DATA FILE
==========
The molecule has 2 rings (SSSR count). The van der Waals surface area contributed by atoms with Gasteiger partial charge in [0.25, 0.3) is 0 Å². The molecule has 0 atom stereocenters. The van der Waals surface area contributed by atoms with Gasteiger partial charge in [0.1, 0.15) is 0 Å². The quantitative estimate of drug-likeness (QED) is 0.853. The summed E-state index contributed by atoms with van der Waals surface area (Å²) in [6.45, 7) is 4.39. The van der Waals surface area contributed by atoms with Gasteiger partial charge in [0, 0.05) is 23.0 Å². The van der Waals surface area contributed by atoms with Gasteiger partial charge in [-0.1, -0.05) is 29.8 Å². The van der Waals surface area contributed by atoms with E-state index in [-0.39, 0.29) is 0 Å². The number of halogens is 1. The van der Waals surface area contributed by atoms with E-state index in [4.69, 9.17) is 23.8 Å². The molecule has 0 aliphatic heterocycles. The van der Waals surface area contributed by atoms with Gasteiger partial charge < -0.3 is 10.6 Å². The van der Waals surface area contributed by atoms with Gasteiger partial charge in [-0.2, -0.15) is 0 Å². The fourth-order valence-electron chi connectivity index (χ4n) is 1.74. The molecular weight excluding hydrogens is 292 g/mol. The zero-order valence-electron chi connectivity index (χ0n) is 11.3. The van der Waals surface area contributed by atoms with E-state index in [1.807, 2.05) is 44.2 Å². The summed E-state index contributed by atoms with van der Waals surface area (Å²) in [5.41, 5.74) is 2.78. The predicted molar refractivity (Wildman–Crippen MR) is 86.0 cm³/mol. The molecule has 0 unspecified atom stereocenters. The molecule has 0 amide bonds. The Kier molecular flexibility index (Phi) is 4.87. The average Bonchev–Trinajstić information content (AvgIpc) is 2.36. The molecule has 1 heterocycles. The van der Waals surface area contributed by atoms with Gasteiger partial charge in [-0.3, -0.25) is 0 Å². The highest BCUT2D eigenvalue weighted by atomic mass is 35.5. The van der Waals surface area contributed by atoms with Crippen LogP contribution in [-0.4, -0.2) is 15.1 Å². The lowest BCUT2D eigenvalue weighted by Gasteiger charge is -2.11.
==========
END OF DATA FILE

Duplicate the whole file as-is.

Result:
The molecule has 2 rings (SSSR count). The van der Waals surface area contributed by atoms with Gasteiger partial charge in [0.25, 0.3) is 0 Å². The molecule has 0 atom stereocenters. The van der Waals surface area contributed by atoms with Gasteiger partial charge in [0.1, 0.15) is 0 Å². The quantitative estimate of drug-likeness (QED) is 0.853. The summed E-state index contributed by atoms with van der Waals surface area (Å²) in [6.45, 7) is 4.39. The van der Waals surface area contributed by atoms with Gasteiger partial charge in [0, 0.05) is 23.0 Å². The van der Waals surface area contributed by atoms with Gasteiger partial charge in [-0.1, -0.05) is 29.8 Å². The van der Waals surface area contributed by atoms with E-state index in [-0.39, 0.29) is 0 Å². The number of halogens is 1. The van der Waals surface area contributed by atoms with E-state index in [4.69, 9.17) is 23.8 Å². The molecule has 0 aliphatic heterocycles. The van der Waals surface area contributed by atoms with Gasteiger partial charge < -0.3 is 10.6 Å². The van der Waals surface area contributed by atoms with Gasteiger partial charge in [-0.2, -0.15) is 0 Å². The fourth-order valence-electron chi connectivity index (χ4n) is 1.74. The molecular weight excluding hydrogens is 292 g/mol. The zero-order valence-electron chi connectivity index (χ0n) is 11.3. The van der Waals surface area contributed by atoms with E-state index in [1.807, 2.05) is 44.2 Å². The summed E-state index contributed by atoms with van der Waals surface area (Å²) in [5.41, 5.74) is 2.78. The predicted molar refractivity (Wildman–Crippen MR) is 86.0 cm³/mol. The molecule has 0 unspecified atom stereocenters. The molecule has 0 amide bonds. The Kier molecular flexibility index (Phi) is 4.87. The average Bonchev–Trinajstić information content (AvgIpc) is 2.36. The molecule has 1 heterocycles. The van der Waals surface area contributed by atoms with Gasteiger partial charge in [-0.3, -0.25) is 0 Å². The highest BCUT2D eigenvalue weighted by atomic mass is 35.5. The van der Waals surface area contributed by atoms with Crippen LogP contribution in [-0.4, -0.2) is 15.1 Å². The lowest BCUT2D eigenvalue weighted by Gasteiger charge is -2.11.